On a related note, Windows Explorer now hides (by default, changeable via options) your empty drives, so that if there’s nothing in it, you won’t be overwhelmed by an onslaught of drive letters, where you have to guess-and-check to discover which one your card is in.  I think  your CD/DVD drive stays there at all times though… not sure.  Actually, I checked last night, and it does hide CD/DVD drives, though if you simply click on “My computer”, it’ll show you all your drives, whether they have media in them or not.

The other major thing that “matters” is this new thing called your Libraries.  A Library is basically a folder that aggregates files from other ‘source’ folders.  For instance, I have a backup external harddrive, and so my Pictures Library aggregates from “My Pictures” (from my User folder), “Public Pictures”, and then my backup drive’s “Picture” folder.  Pretty sweet.  They’re trying to have the Libraries replace your User folder’s “Documents”, “Pictures”, etc… You still have access to your personal folder, but by using the Libraries, you don’t have to worry about digging around to see Public documents, images, or videos… they’re just right there in one spot, even though they exist in separate spots.

I won’t bore you with the other little details, but let it be known that Win7 is a big step forward.  It seems to take up 150-250mb less RAM when turned on and sitting idle in it’s “ready” state after startup.  Even while I was running a remote desktop session last night, along with Hamachi, the basic iPod services, and a few other nickknacks, the OS was running at 632mb of RAM usage.  Compare that to my work machine with Vista Business on it, which instantly takes up about 865-900 after startup.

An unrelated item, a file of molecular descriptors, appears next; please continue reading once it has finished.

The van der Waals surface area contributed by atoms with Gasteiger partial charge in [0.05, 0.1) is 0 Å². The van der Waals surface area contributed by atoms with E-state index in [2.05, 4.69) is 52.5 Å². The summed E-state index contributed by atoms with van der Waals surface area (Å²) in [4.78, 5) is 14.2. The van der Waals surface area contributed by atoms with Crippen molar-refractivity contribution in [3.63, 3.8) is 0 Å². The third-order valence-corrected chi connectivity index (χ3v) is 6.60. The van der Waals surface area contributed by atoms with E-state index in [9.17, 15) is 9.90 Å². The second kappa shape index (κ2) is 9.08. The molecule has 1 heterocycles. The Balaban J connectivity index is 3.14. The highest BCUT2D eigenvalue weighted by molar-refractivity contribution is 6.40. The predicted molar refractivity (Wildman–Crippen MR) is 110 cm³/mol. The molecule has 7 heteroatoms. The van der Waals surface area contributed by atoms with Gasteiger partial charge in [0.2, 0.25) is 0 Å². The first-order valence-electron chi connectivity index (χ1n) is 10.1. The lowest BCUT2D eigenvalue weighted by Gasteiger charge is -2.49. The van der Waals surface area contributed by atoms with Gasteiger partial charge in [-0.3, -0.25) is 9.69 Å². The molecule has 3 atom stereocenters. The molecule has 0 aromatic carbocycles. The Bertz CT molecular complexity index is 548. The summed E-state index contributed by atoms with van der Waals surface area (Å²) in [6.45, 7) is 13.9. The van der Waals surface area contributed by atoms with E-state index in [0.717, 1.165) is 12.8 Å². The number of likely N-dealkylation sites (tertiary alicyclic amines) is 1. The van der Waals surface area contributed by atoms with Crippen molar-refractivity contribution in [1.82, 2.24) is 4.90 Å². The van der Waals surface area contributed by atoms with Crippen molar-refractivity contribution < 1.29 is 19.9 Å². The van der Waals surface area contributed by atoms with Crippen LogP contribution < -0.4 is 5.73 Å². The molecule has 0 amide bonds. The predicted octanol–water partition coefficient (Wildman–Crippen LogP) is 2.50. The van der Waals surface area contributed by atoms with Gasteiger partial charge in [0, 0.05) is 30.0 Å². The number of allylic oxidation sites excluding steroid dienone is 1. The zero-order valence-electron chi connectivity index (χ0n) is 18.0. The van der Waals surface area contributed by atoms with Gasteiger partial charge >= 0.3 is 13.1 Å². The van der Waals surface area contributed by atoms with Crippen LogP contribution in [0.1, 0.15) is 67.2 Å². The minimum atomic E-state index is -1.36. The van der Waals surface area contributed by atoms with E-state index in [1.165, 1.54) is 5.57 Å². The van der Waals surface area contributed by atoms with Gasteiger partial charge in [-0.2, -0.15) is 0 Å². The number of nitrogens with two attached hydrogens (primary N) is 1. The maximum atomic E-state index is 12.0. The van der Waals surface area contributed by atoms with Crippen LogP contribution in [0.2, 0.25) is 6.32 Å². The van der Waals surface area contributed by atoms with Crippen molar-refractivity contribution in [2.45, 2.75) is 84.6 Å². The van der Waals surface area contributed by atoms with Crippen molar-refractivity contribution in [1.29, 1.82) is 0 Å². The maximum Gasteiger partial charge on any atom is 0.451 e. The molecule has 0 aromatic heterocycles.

And finally, a FANTABULOUS selling point is that it’s written on the same Vista code-base, so programs are generally compatible with Windows 7 right out of the box.  Photoshop warned me that it couldn’t verify that I was running Vista SP1, but allowed me to install anyway.  My motherboard driver refused to install because it was coded by a bunch of lame idiot programmers who detected my OS’s name, rather than my OS’s actual capabilities.  Let that be a note for programmers everywhere: code with your platform’s/object’s abilities in mind, not it’s actual type.

And that’s that.  I may post more in the future.